Consultant sewer involved in the organization and they tend to keep their finger on the pulse of what's coming next, and it also assert the right to that particular industry and into that conversation to try to see if they can't shape where the regulations are going before those are adopted, or even once it's adopted, to maybe get a an informal agreement with the Regulatory agency that OK, you're not gonna go this far. Right?
We can approach this maybe in a step by step by step, so that we look at the science and if the data show that we need to take the next step, we take the next step.
If it shows we have no problem to let us go, right?
And so that can be one way for a small business to arm itself and to have the heads up when these things are gonna happen, because otherwise, I mean, I'm telling you is some of these permits or 100 plus speeches long and then what they're doing is sometimes just incorporating other things that you can find elsewhere.
And it's this never ending.
You know, one thing refers to another refers to another, and if you don't know all of that, then it's very difficult for you to know.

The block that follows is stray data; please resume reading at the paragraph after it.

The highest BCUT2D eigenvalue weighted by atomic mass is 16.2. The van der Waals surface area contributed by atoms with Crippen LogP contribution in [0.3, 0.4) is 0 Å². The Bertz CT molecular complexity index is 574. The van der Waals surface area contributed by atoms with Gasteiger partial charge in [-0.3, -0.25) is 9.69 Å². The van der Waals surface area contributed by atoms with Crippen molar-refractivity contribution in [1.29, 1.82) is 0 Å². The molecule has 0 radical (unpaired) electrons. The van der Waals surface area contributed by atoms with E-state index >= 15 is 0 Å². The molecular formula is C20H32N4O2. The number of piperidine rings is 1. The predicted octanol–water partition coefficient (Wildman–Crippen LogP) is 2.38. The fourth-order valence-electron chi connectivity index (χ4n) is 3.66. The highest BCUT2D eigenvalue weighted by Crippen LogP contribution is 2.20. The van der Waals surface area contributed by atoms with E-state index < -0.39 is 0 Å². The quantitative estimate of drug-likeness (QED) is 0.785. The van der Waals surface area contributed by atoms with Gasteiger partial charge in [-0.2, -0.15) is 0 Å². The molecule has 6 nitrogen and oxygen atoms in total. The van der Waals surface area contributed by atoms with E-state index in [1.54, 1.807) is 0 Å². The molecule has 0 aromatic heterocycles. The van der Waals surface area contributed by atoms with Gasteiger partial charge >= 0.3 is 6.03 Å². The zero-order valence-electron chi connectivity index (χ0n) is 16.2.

You know, if my neighbor can do one thing, why can't I do it right?
It it seems unfair, but there may be reasons why your neighbor is in a different situation than you, you know, so it's no there.
There's a rationale behind all of it, but if you're on the outside, it may not make sense.
Sure, absolutely.
So I think the next I would love to just hear you know when you're clients come to you, I mean I guess how does the process work, you know and you know if a business owner is in the unfortunate situation that they're found like in violation of an environmental law, you know, how does, how does it look, you know, to work with you?